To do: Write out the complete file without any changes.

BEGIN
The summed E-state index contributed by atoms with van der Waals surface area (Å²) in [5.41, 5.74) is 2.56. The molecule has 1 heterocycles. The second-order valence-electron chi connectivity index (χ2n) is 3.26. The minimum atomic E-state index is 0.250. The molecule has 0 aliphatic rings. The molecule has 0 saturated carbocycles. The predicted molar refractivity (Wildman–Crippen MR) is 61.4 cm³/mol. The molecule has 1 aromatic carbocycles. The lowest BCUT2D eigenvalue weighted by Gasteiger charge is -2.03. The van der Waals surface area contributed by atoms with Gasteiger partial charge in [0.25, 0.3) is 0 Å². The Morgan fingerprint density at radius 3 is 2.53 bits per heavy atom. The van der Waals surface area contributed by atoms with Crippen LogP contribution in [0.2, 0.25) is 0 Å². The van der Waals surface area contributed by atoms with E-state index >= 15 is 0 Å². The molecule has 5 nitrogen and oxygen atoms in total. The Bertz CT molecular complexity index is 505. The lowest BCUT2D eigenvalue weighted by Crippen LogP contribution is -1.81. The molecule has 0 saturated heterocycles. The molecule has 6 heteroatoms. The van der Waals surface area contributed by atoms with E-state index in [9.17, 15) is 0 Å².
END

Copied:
The summed E-state index contributed by atoms with van der Waals surface area (Å²) in [5.41, 5.74) is 2.56. The molecule has 1 heterocycles. The second-order valence-electron chi connectivity index (χ2n) is 3.26. The minimum atomic E-state index is 0.250. The molecule has 0 aliphatic rings. The molecule has 0 saturated carbocycles. The predicted molar refractivity (Wildman–Crippen MR) is 61.4 cm³/mol. The molecule has 1 aromatic carbocycles. The lowest BCUT2D eigenvalue weighted by Gasteiger charge is -2.03. The van der Waals surface area contributed by atoms with Gasteiger partial charge in [0.25, 0.3) is 0 Å². The Morgan fingerprint density at radius 3 is 2.53 bits per heavy atom. The van der Waals surface area contributed by atoms with Crippen LogP contribution in [0.2, 0.25) is 0 Å². The van der Waals surface area contributed by atoms with E-state index >= 15 is 0 Å². The molecule has 5 nitrogen and oxygen atoms in total. The Bertz CT molecular complexity index is 505. The lowest BCUT2D eigenvalue weighted by Crippen LogP contribution is -1.81. The molecule has 0 saturated heterocycles. The molecule has 6 heteroatoms. The van der Waals surface area contributed by atoms with E-state index in [9.17, 15) is 0 Å².